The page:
Quantity control performance metrics for stormwater management facilities

Mike Gregory


There are multiple design objectives for stormwater management facilities, including:

  • Hazard protection, which is intended to manage peak flows and velocities for the purpose of protecting people and property from flooding/erosion hazards;
  • Quality treatment, which manages sediment, pollution, and temperature to protect public health, habitats, and aquatic/terrestrial resources;
  • Volume reduction, which manages stormwater in a way that mimics pre-development conditions to preserve the natural environment; and
  • Environmental flow maintenance, which manages the intensity, duration, and frequency of flows over a wide operating range.

As stormwater management has evolved, hazard protection remains the highest priority from a risk management perspective and facility design methodologies continue to be used that achieve a specified level of protection in response to a rare occurrence of rainfall (e.g., a design storm event with fixed duration and 100-year return period intensity). For all other design objectives, event-based methods are not appropriate; continuous hydrologic simulation must be used for analysis and design (e.g., a rainfall record comprising many years of storm events with a wide range of durations and intensities). Likewise, financial incentives for implementing stormwater management facilities (e.g., with stormwater user fee credits) are also biased towards event-based methods, which can limit the return on investment. Typical credit criteria for quantity control include the peak runoff rate and total volume as performance metrics. However, in order to properly plan, build, and reward facilities that address the full suite of design objectives, a wide range of flow conditions must be considered, which is only possible with continuous simulation.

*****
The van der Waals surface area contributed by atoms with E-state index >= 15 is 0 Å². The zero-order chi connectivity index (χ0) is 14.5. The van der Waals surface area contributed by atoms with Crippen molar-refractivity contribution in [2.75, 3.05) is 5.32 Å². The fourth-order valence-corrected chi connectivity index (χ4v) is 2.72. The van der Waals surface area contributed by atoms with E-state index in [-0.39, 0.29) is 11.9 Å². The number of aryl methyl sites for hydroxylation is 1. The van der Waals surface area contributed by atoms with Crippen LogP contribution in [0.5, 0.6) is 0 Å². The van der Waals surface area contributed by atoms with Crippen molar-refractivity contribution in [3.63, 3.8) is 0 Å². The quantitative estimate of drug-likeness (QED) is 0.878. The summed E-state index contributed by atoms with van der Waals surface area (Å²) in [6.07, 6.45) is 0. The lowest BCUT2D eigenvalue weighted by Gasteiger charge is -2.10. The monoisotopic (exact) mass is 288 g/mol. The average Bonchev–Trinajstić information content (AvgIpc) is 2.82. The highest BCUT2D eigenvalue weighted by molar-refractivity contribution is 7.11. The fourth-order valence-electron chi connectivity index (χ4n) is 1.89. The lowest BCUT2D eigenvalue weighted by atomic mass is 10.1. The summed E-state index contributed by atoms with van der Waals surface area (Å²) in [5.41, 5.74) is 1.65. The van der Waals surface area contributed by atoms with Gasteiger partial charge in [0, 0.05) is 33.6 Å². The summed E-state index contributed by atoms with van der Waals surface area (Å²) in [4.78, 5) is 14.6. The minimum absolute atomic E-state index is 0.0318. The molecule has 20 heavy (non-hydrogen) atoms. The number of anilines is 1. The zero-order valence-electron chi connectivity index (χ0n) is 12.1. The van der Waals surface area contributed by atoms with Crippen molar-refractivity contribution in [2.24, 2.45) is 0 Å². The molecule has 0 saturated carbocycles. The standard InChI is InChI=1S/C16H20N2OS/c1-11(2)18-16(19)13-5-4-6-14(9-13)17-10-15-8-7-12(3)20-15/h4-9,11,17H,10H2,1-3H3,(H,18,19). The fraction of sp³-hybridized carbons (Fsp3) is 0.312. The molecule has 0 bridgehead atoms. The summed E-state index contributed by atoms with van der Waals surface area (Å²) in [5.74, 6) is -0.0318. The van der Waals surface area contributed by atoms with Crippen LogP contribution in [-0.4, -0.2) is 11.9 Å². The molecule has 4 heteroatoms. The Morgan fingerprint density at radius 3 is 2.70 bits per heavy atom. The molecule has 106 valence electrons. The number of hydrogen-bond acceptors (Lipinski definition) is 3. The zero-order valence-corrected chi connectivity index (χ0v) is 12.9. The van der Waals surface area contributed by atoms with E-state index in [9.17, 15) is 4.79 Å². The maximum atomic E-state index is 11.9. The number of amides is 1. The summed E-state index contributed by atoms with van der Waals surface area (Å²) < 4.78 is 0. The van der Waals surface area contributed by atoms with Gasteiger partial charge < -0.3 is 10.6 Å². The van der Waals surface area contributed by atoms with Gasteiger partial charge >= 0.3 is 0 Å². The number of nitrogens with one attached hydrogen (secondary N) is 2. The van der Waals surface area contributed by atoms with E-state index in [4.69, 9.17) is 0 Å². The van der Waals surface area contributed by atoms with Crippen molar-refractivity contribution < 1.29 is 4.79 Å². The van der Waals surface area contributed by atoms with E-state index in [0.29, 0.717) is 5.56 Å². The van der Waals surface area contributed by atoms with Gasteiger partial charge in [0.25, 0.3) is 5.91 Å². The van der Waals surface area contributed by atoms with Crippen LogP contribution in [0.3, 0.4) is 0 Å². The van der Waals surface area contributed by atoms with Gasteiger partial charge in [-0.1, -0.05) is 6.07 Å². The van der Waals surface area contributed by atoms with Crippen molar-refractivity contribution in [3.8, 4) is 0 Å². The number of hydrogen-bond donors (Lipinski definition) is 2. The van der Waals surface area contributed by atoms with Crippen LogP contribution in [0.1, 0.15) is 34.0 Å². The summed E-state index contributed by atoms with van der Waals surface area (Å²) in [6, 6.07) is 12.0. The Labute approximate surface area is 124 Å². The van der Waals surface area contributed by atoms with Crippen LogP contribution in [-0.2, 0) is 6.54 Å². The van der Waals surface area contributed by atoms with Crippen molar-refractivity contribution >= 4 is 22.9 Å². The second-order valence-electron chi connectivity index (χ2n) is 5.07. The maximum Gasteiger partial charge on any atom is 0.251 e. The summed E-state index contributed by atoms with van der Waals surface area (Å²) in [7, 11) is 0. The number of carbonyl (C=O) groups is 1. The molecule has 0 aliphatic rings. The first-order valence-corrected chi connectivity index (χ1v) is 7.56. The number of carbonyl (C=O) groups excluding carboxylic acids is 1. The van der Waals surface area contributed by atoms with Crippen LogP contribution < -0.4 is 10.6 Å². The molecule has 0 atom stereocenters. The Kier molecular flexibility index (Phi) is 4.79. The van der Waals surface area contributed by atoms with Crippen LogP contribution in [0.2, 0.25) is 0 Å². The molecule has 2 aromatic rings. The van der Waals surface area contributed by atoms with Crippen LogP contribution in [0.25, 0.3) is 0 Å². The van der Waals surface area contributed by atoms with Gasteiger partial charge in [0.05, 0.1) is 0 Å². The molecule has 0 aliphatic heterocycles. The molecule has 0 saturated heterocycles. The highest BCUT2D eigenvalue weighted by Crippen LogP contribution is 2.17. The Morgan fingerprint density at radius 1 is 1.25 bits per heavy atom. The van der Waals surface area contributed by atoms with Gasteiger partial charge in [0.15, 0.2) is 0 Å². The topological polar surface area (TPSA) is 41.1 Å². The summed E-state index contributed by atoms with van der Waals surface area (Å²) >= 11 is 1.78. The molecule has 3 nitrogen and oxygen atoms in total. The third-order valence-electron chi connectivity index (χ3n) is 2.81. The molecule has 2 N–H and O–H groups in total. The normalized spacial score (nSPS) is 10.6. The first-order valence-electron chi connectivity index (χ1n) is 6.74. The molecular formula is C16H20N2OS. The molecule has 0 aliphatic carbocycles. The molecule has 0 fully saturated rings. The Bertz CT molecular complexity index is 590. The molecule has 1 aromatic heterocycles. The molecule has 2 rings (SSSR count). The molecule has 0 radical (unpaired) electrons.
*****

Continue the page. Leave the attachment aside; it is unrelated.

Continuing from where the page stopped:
This paper presents quantity control metrics that incorporate continuous simulation results and can be used to assess facility performance by comparing the relative position between two baselines: natural/undisturbed conditions (i.e., the desired upper baseline that characterizes runoff from a site that has not been previously developed) and existing/uncontrolled conditions (i.e., the undesired lower baseline that characterizes runoff from a previously developed site without any stormwater management controls). For example, if the runoff response from a proposed facility matches or exceeds natural conditions, then 100% stormwater management control is implied, and if the response matches or falls below existing conditions, then 0% control is implied. A methodology using the EPA SWMM model is presented for quantifying various levels of quantity control related to flow duration, flow frequency, and flow volume and this is demonstrated for a variety of stormwater management facilities.




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